Number of re-offenders in Scotland hits 10-year high
The number of people who re-offended within two years of a conviction has reached its highest level in a decade.
The latest statistics published by the Scottish government showed that of the 53,260 people convicted in the courts in 2006/07, 23,419 re-offended.
Although the numbers were up, the re-offending rate within two years dropped to 44%, down from 45% the year before.
However, more than 60% of those who were jailed for their crime went on to re-offend within two years.
That figure jumped to 72% for those handed jail terms of less than three months.
Justice Secretary Kenny MacAskill said the figures were evidence short sentences did not work.
He said community-based punishments were more effective at cutting reconviction rates.
The Scottish Parliament recently passed proposals which will phase out jail sentences of three months or less in favour of tougher community sentences.
The statistics, compiled by Scotland's chief statistician, revealed that 44% of those convicted of a crime re-offended within two years, down 1% on the previous figures.
There was also a fall of 1.5% for those re-offending within one year of a conviction to 30.9%.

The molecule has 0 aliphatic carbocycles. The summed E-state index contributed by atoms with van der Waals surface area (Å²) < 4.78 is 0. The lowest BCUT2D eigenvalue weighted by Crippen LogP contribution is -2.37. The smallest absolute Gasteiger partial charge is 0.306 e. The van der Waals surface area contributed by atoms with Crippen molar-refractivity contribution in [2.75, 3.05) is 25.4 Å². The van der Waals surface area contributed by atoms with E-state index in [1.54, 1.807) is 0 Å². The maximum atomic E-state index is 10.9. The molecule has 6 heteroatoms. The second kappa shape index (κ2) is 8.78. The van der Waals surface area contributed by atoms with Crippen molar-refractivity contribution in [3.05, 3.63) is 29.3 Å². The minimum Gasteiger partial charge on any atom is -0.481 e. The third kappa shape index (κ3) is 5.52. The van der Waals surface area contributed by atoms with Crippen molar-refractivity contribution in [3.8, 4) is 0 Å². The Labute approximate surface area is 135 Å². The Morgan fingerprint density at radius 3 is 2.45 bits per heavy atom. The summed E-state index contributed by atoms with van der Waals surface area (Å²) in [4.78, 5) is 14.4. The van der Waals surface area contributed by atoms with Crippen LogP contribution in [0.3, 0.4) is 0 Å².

According to the figures, 42.5% of those who were given community service orders re-offended within two years.
Among those handed probation by the courts, 57.8% re-offended. However, 61.6% of people jailed committed further offences within two years.
Justice Secretary Kenny MacAskill said: "The key to breaking the cycle of re-offending can be found in these statistics.
"Short sentences simply don't work for low level offenders. They are both ineffective and of no practical benefit to communities."
He added: "Community-based sentences work.
"These statistics show they can help prevent offenders committing crime again in the future - and we're increasingly seeing the benefits to be gained for the community by getting these offenders out doing some hard work rather than sitting for a couple of weeks in a prison cell."
Re-offending rates were higher for men than for women across all age groups, with 45% of male convicts re-offending within two years compared with 36.8% of women.
Those with dishonesty-based convictions, such as housebreaking and shoplifting, were the most likely to re-offend, with 58% obtaining further convictions within two years.
By contrast, only 22% of sexual offenders were likely to be reconvicted within two years.
Labour's community safety spokesman James Kelly said the figures proved the folly of the government's justice plans.
He said: "Kenny MacAskill's approach to dealing with re-offending is a recipe for disaster. It is ludicrous to suggest that these figures justify the SNP approach on community sentencing.
"Claims that re-offending for community sentences is lower don't stand up to any scrutiny because those who are given custodial sentences rather than community sentences have usually already re-offended many times - they are by definition more serious criminals."